The need for systemic change in the international civil society system to bring more power and resources to local civil society is shared with all northern-originated INGOs, as conversations and explorations within Re-Imagining NGOs (RINGO) have highlighted. As a sector, INGOs are facing multiple and strong headwinds. There are the calls for decolonisation, to #ShiftThePower, to deliver on localisation. A simple market analysis reveals a sector under pressure, or even in decline. This is the decade to transform, die well or die badly.

HelpAge International, an INGO which focuses on the rights, voice and wellbeing of older people, has rooted its own transformation in the recognition that in a rapidly changing and ageing world, and in a changing sector (well – a sector that loves talking about how it is changing), what we offer must evolve. The vision, mission and values remain unchanged, but how we bring value, when working with others, needs to evolve.

By 2050, the number of people over the age of 65 is expected to grow from 9.4 to 16.5 percent of the world’s population. Alongside other mega struggles, ageing will have profound impacts on societies, human systems, intergenerational relationships, and the social contract between the individual, family, community, and the state.

Amidst these sector-wide shared challenges, a new strategic opportunity is opening for HelpAge with the acceleration of population ageing across the world. That, we estimate, makes transformation a more attractive and aspirational proposition, compared to playing only a defensive game involving the financial implications of shifting power. 

In 2021, HelpAge made three transformative shifts: 

  1. To use our global platform to support others in civil society: as Convenor and Thought leader; 
  2. To embrace partner-led programming; and 
  3. To transition all of our country programmes and offices to locally-led entities. They are first moves on the chess board, as transformation is a multi-year journey.

Lift up Thought leadership and Convening

Like most INGOs, supporting older people and their communities is the traditional and core role of HelpAge International. Its transformation aspiration is to elevate our Convenor and Thought leadership roles and shift to supporting local change makers in communication and national actions. The acceleration of an ageing population requires massive new practices, policies, social norms, and behaviours. We need to confront ageism, one of the last socially acceptable ‘-isms’ and innovate new ways of supporting older people and the communities around them. Convening others who are already innovating locally is what is needed.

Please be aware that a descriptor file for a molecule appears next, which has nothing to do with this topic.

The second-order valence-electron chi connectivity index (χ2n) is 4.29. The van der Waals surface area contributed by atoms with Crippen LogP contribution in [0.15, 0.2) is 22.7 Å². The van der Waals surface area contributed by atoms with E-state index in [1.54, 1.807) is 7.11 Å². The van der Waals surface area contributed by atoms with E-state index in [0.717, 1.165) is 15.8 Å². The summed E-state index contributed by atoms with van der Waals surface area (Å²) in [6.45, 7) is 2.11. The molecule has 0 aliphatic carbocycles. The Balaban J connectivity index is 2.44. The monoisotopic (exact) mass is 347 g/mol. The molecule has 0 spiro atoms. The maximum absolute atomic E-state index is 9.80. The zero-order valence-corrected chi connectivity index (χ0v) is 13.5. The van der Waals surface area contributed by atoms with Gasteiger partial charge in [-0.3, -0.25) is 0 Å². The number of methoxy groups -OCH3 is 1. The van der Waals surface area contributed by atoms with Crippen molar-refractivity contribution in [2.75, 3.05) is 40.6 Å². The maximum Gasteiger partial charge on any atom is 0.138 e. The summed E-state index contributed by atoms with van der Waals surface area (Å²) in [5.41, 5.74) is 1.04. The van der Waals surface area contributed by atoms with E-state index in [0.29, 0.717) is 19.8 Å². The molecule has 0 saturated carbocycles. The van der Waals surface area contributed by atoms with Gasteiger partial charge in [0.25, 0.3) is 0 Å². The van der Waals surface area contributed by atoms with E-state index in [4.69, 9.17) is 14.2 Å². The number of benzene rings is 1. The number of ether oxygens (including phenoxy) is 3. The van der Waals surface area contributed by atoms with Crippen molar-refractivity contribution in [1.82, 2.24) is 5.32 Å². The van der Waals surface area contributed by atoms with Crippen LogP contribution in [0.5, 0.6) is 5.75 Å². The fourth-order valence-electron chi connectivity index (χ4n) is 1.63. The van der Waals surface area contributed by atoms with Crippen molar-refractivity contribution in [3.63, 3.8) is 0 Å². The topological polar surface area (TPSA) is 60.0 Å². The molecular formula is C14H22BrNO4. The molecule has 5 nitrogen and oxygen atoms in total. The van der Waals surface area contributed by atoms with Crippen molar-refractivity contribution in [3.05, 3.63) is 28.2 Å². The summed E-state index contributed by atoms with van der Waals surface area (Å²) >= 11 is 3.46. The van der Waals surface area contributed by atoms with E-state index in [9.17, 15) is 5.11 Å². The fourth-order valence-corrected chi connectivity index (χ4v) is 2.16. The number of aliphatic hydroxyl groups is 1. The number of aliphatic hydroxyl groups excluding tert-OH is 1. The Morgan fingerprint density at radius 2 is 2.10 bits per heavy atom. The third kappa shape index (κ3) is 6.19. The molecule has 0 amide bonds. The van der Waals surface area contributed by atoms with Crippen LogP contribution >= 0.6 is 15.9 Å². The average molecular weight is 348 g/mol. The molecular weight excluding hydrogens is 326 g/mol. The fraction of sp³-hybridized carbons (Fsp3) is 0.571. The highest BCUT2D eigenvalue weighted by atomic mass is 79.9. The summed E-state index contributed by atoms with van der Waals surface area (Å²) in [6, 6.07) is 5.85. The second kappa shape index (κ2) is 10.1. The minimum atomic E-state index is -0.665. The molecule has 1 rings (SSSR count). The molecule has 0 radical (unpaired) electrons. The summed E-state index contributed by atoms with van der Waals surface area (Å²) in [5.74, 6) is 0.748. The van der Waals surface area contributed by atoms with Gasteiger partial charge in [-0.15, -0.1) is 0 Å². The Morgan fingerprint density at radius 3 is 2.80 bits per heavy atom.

It sounds simple, but this requires changes in obvious places in terms of strategies, skills, project, partnership, and our current operating model. At a deeper level, it also requires shifts in individual mindsets and organisational culture. Through this, issues related to mental models surface, for example in relation to local capabilities, risks and risk sharing, motivations and preferences of change makers, sources of knowledge, blueprints for good design, etc. When we pause and openly reflect on our viewpoints, we may discover that they perpetuate coloniality in relation to local capabilities, sources of knowledge, motivations and preferences of local change makers, good design, etc. They are deeply ingrained and hardwired, and therefore tough to change, even if the case for it is understood and widely supported. Leaning into the discomfort is nevertheless important.